Cricket in Kashmir is not cricket, say ace cricketers

Mohsin Kamal

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When you ask a layman what’s cricket? ‘An outdoor sport played with the wooden bat and a leather ball,’ is the definition you will be told most of the times. However, if you say the same question to someone in Kashmir, the most likely answer will be: “An outdoor sport played on a matting surface with each team playing 20 overs to conquer the match and hence the tournament.”

Well, most of us in Kashmir might settle with this answer and ask nothing beyond. But in case the question is asked by non-native, there must be an explanation, which could sound like this,

“A group of known people who might or might not have ever touched the cricket kit assemble and make a Facebook post, invite teams and players to play in what they call ‘Super, Mega, Brand… T20 Premier League.’ Then these teams and players come and handover the hefty amount of money to them, ensuring their participation. Once this thing is done, these teams face each other in a ground, which is most of the times as big as a backyard of any normal house. Interestingly, if a team loses, its eliminated from the tournament while the winning one qualifies for an ‘unknown’ round. After months of this thing, finally, a final is played wherein the winning team gets trophies or some bucks while runners-up side is handed slight low-sized medals.”

This might shock most of those who know what actually cricket is but this is exactly how this gentlemen’s game commences in Kashmir. Despite being a victim of numerous troubles, a cricket lover lives in almost every house of Valley. However, lately, the game has become a business with people playing with the emotions of die-hard cricket enthusiasts.

Nowadays everyone is organising a cricket tournament here, though how fruitful it remains for game and players is a mystery whose reality is known to everyone but nobody is ready to reveal. Both senior are junior cricketers of Kashmir are anguished by this ‘disgusting’ set-up, however, left with no choices but the hope of witnessing a change. Since these leagues are T20-based and played on matting wickets, players feel it is the main reason for the state’s dismal performances at the highest level.

The Jammu and Kashmir Cricket Association, which is affiliated with BCCI since last more than five decades haven’t been able to lay down even a single turf wicket else than that of Sher-e-Kashmir Stadium, which too remains active for a month or two in a year.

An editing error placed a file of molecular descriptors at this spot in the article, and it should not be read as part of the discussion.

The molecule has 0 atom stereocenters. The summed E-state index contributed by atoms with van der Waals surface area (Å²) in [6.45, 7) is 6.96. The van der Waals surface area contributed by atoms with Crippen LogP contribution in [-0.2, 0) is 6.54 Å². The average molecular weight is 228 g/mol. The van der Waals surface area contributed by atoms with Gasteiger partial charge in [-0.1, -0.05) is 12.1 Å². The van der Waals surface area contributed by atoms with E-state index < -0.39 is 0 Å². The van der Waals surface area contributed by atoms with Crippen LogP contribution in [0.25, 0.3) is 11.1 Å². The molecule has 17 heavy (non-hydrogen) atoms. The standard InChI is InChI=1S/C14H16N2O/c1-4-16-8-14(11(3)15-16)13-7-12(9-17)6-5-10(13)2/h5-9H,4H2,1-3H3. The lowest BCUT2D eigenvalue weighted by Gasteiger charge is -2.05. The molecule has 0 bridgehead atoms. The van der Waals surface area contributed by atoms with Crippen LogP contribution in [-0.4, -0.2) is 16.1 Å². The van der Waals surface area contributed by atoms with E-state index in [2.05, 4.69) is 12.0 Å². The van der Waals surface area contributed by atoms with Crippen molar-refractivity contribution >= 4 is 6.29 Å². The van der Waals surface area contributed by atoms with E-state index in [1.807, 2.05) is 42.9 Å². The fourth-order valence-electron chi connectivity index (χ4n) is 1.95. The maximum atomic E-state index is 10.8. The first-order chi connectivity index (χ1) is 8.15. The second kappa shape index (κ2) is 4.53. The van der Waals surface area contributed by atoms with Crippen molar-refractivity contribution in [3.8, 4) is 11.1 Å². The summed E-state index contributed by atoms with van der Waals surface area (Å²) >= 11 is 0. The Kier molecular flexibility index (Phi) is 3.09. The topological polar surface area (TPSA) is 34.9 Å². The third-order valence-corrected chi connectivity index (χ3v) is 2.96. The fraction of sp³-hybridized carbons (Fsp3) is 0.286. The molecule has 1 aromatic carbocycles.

To know what these T20 matting leagues bring to cricket and cricketers of Kashmir, and what management should come up with, KSW reached to some of the ace players of Kashmir to know the answer.


The experienced campaigner who is presently part of J&K’s senior side, Mohammed Mudasir explained these tournaments this way:

“These organisers are not promoting the game but doing business in the name of cricket. Neither they prepare grounds nor the tracks. They just don’t care about cricket and cricketers of Kashmir.”

When asked why the professional cricketers play in these tournaments? He responded,

“Since there are no turf wickets and longer-version games, cricketers have no choice but to play these tournaments to remain in touch”

The pacer also suggested a step which could help the cricketers,
“JKCA must come up with something that keeps players engaged throughout the year.”


Ahmad Banday who has been regular for J&K in almost all the three formats remarked:

“Matting cricket especially T20 is absolutely useless. Efforts should be made to produce turf cricket which would help us make better players at the grass root level.”


Having excelled for J&K at senior level for the last couple of seasons, Owais Shah also took a dig at these organisers,

“Usually, these leagues are organized by non Cricketers. They don’t know the Abc of cricket, the only thing that matters to them is money.”

“After taking the hefty amount, they don’t even prepare an even-surfaced wicket.”

He also thrusted on the need of organising longer-format cricket,

“Those days are gone when we cricketers wore that white uniform and played 50 over games. Now it’s just about T20.” He said.


Another senior pro, Imran Haroon, suggested that even adding the number of overs could help,

“Until we don’t find ways to get out of this matting T20 cricket, the things can’t settle in Kashmir.
When our tournament organisers can arrange artefacts to arrange the mega auctions and others thing, why not take a step to build a turf. If nothing, they can at least try and play 40-50 over tournaments instead.” He explained.


The youngster, Haziq Bhat, who is presently in Delhi just to play the longer-version and quality turf-cricket termed the leagues in Kashmir, the waste of time and money:

“It is a waste of time and money. Matting cricket in Kashmir is ruining the young cricketers and if we want to play at a higher level we need to focus on quality cricket, not quantity which we will get from turf wickets and other basic facilities.”

“In Kashmir, we lack all the basic facilities. So it’s a request to JKCA to produce quality cricket not quantity.”

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